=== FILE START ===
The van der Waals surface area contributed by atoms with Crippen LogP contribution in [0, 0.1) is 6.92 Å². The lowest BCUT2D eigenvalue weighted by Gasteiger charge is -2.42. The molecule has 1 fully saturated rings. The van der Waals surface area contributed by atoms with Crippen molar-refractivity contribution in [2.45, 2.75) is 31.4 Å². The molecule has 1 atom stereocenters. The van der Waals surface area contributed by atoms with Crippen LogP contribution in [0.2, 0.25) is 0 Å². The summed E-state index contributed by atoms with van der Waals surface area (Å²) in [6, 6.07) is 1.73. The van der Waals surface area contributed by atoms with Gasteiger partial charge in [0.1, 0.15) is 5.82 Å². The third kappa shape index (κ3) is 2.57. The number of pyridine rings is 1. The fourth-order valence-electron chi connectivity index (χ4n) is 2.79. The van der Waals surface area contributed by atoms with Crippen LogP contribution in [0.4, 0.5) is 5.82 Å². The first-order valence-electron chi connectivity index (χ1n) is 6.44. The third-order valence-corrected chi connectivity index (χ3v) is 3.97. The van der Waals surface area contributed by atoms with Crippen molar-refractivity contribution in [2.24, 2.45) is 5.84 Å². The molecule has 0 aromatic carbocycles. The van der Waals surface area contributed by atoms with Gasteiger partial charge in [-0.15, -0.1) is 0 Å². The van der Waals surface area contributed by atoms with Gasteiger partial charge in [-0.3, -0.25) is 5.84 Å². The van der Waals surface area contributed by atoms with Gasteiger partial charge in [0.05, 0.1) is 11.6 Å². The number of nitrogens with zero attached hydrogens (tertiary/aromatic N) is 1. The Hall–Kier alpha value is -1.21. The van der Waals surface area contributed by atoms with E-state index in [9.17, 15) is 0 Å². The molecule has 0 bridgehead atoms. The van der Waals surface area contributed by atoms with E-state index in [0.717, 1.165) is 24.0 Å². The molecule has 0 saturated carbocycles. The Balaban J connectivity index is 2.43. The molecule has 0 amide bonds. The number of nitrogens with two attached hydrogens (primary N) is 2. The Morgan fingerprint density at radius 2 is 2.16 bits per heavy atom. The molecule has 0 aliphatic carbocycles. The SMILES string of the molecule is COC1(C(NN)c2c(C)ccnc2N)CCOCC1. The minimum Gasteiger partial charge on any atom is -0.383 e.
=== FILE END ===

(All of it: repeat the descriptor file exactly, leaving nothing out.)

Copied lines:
The van der Waals surface area contributed by atoms with Crippen LogP contribution in [0, 0.1) is 6.92 Å². The lowest BCUT2D eigenvalue weighted by Gasteiger charge is -2.42. The molecule has 1 fully saturated rings. The van der Waals surface area contributed by atoms with Crippen molar-refractivity contribution in [2.45, 2.75) is 31.4 Å². The molecule has 1 atom stereocenters. The van der Waals surface area contributed by atoms with Crippen LogP contribution in [0.2, 0.25) is 0 Å². The summed E-state index contributed by atoms with van der Waals surface area (Å²) in [6, 6.07) is 1.73. The van der Waals surface area contributed by atoms with Gasteiger partial charge in [0.1, 0.15) is 5.82 Å². The third kappa shape index (κ3) is 2.57. The number of pyridine rings is 1. The fourth-order valence-electron chi connectivity index (χ4n) is 2.79. The van der Waals surface area contributed by atoms with Crippen LogP contribution in [0.4, 0.5) is 5.82 Å². The first-order valence-electron chi connectivity index (χ1n) is 6.44. The third-order valence-corrected chi connectivity index (χ3v) is 3.97. The van der Waals surface area contributed by atoms with Crippen molar-refractivity contribution in [2.24, 2.45) is 5.84 Å². The molecule has 0 aromatic carbocycles. The van der Waals surface area contributed by atoms with Gasteiger partial charge in [-0.15, -0.1) is 0 Å². The van der Waals surface area contributed by atoms with Gasteiger partial charge in [-0.3, -0.25) is 5.84 Å². The van der Waals surface area contributed by atoms with Gasteiger partial charge in [0.05, 0.1) is 11.6 Å². The number of nitrogens with zero attached hydrogens (tertiary/aromatic N) is 1. The Hall–Kier alpha value is -1.21. The van der Waals surface area contributed by atoms with E-state index in [9.17, 15) is 0 Å². The molecule has 0 bridgehead atoms. The van der Waals surface area contributed by atoms with E-state index in [0.717, 1.165) is 24.0 Å². The molecule has 0 saturated carbocycles. The Balaban J connectivity index is 2.43. The molecule has 0 amide bonds. The number of nitrogens with two attached hydrogens (primary N) is 2. The Morgan fingerprint density at radius 2 is 2.16 bits per heavy atom. The molecule has 0 aliphatic carbocycles. The SMILES string of the molecule is COC1(C(NN)c2c(C)ccnc2N)CCOCC1. The minimum Gasteiger partial charge on any atom is -0.383 e.